All for One and One for All

Recasting Alexandre Dumas as a Popular Educator in France during the New Imperialism

  • Eric Martone Mercy College
Keywords: Alexandre Dumas, History of education, France, French education policy, National Identity

Abstract

By separating Alexandre Dumas's works from the more elite “world of letters” and reclassifying them as unsophisticated and suitable to the more rudimentary educational needs of the common working classes and adolescents for French nation-building purposes during the French Third Republic, intellectuals, policymakers, and of reformers of education found a way to simultaneously critique Dumas’s “Africanness” indirectly while praising his Frenchness openly.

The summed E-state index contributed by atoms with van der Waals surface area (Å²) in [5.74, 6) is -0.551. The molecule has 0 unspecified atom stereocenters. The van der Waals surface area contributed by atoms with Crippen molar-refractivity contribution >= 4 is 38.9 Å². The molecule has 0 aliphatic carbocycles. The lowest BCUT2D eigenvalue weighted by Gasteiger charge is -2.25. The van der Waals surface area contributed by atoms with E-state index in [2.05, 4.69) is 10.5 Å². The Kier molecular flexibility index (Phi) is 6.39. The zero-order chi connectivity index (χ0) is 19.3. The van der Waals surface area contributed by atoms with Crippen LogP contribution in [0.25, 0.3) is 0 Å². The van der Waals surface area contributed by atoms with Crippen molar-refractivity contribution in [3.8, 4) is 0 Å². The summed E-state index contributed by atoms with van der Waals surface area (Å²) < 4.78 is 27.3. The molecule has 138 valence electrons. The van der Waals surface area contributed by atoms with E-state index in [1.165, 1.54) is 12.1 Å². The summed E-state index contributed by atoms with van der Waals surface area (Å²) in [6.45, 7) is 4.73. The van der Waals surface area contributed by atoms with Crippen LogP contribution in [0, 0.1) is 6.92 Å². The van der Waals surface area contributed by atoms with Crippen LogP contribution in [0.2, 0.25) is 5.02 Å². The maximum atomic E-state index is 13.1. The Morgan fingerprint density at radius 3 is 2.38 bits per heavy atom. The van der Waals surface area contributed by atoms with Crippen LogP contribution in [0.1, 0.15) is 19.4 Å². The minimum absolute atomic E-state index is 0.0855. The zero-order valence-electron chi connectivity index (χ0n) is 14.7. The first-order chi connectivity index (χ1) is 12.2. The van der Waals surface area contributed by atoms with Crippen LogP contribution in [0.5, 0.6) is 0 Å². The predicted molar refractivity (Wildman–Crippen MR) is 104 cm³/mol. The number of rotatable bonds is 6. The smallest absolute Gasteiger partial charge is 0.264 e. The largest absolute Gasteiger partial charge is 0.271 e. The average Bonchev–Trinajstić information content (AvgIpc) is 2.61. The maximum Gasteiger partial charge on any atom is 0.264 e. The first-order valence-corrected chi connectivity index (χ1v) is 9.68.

Author Biography

Eric Martone, Mercy College

Eric Martone, Ph.D., is associate professor of history/social studies education and interim dean of the School of Education at Mercy College in New York. He completed his doctorate in history at Stony Brook University. His books include the IPPY award-winning Finding Monte Cristo: Alexandre Dumas and the French Atlantic World (2018), The Black Musketeer: Reevaluating Alexandre Dumas within the Francophone World (2011), and the forthcoming Alexandre Dumas as a French Symbol since 1870: All for One and One for All in a Global France.

Published
2019-12-29
Section
Articles